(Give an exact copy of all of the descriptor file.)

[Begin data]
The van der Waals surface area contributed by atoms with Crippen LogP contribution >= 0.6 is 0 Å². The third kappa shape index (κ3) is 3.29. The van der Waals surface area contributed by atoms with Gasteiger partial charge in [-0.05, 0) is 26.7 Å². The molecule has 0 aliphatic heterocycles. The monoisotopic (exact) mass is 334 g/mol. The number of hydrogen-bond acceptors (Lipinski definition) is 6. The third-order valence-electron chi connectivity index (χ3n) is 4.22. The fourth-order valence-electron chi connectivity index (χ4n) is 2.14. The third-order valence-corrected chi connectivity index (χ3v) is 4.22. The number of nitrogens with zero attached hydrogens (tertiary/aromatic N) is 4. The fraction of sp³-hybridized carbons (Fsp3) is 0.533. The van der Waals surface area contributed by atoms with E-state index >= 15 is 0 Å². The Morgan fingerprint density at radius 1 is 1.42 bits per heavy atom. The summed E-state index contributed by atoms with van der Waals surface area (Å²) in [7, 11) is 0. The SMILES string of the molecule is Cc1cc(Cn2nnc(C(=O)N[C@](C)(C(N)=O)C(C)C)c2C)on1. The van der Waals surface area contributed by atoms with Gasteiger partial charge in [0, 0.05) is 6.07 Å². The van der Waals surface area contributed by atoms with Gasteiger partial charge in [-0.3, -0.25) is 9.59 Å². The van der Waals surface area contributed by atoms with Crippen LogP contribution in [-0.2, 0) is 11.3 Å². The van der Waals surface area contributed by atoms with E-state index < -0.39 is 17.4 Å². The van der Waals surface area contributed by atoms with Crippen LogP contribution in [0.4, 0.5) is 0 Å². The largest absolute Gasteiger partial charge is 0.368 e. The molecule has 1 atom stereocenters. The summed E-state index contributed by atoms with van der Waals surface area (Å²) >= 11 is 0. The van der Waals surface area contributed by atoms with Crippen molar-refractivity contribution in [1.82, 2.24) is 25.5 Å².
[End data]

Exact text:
The van der Waals surface area contributed by atoms with Crippen LogP contribution >= 0.6 is 0 Å². The third kappa shape index (κ3) is 3.29. The van der Waals surface area contributed by atoms with Gasteiger partial charge in [-0.05, 0) is 26.7 Å². The molecule has 0 aliphatic heterocycles. The monoisotopic (exact) mass is 334 g/mol. The number of hydrogen-bond acceptors (Lipinski definition) is 6. The third-order valence-electron chi connectivity index (χ3n) is 4.22. The fourth-order valence-electron chi connectivity index (χ4n) is 2.14. The third-order valence-corrected chi connectivity index (χ3v) is 4.22. The number of nitrogens with zero attached hydrogens (tertiary/aromatic N) is 4. The fraction of sp³-hybridized carbons (Fsp3) is 0.533. The van der Waals surface area contributed by atoms with E-state index >= 15 is 0 Å². The Morgan fingerprint density at radius 1 is 1.42 bits per heavy atom. The summed E-state index contributed by atoms with van der Waals surface area (Å²) in [7, 11) is 0. The SMILES string of the molecule is Cc1cc(Cn2nnc(C(=O)N[C@](C)(C(N)=O)C(C)C)c2C)on1. The van der Waals surface area contributed by atoms with Gasteiger partial charge in [0, 0.05) is 6.07 Å². The van der Waals surface area contributed by atoms with Gasteiger partial charge in [-0.3, -0.25) is 9.59 Å². The van der Waals surface area contributed by atoms with Crippen LogP contribution in [-0.2, 0) is 11.3 Å². The van der Waals surface area contributed by atoms with E-state index < -0.39 is 17.4 Å². The van der Waals surface area contributed by atoms with Crippen LogP contribution in [0.4, 0.5) is 0 Å². The largest absolute Gasteiger partial charge is 0.368 e. The molecule has 1 atom stereocenters. The summed E-state index contributed by atoms with van der Waals surface area (Å²) >= 11 is 0. The van der Waals surface area contributed by atoms with Crippen molar-refractivity contribution in [1.82, 2.24) is 25.5 Å².